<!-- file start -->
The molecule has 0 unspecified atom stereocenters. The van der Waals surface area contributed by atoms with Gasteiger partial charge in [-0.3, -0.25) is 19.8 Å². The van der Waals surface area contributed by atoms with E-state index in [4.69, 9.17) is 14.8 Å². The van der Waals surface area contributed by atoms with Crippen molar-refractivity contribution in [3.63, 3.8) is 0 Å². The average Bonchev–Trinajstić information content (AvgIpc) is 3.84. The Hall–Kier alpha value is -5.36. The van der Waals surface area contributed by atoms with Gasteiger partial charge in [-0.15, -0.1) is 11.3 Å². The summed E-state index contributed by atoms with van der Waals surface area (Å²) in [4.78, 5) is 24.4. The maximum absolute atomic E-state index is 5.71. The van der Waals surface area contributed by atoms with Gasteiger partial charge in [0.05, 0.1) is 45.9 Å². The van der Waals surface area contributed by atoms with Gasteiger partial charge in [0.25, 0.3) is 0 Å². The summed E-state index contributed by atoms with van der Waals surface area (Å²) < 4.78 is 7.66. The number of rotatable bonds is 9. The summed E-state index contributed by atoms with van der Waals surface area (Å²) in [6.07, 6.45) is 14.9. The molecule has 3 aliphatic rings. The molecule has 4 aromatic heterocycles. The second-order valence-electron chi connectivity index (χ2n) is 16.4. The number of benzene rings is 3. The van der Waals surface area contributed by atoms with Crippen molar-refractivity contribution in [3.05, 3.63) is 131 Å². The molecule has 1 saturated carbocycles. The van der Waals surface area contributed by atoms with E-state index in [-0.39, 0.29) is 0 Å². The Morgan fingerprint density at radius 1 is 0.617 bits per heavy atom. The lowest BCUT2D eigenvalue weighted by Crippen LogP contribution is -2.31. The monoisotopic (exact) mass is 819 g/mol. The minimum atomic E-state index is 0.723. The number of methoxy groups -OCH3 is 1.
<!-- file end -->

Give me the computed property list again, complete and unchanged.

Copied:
The molecule has 0 unspecified atom stereocenters. The van der Waals surface area contributed by atoms with Gasteiger partial charge in [-0.3, -0.25) is 19.8 Å². The van der Waals surface area contributed by atoms with E-state index in [4.69, 9.17) is 14.8 Å². The van der Waals surface area contributed by atoms with Crippen molar-refractivity contribution in [3.63, 3.8) is 0 Å². The average Bonchev–Trinajstić information content (AvgIpc) is 3.84. The Hall–Kier alpha value is -5.36. The van der Waals surface area contributed by atoms with Gasteiger partial charge in [-0.15, -0.1) is 11.3 Å². The summed E-state index contributed by atoms with van der Waals surface area (Å²) in [4.78, 5) is 24.4. The maximum absolute atomic E-state index is 5.71. The van der Waals surface area contributed by atoms with Gasteiger partial charge in [0.05, 0.1) is 45.9 Å². The van der Waals surface area contributed by atoms with Gasteiger partial charge in [0.25, 0.3) is 0 Å². The summed E-state index contributed by atoms with van der Waals surface area (Å²) < 4.78 is 7.66. The number of rotatable bonds is 9. The summed E-state index contributed by atoms with van der Waals surface area (Å²) in [6.07, 6.45) is 14.9. The molecule has 3 aliphatic rings. The molecule has 4 aromatic heterocycles. The second-order valence-electron chi connectivity index (χ2n) is 16.4. The number of benzene rings is 3. The van der Waals surface area contributed by atoms with Crippen molar-refractivity contribution in [3.05, 3.63) is 131 Å². The molecule has 1 saturated carbocycles. The van der Waals surface area contributed by atoms with E-state index in [-0.39, 0.29) is 0 Å². The Morgan fingerprint density at radius 1 is 0.617 bits per heavy atom. The lowest BCUT2D eigenvalue weighted by Crippen LogP contribution is -2.31. The monoisotopic (exact) mass is 819 g/mol. The minimum atomic E-state index is 0.723. The number of methoxy groups -OCH3 is 1.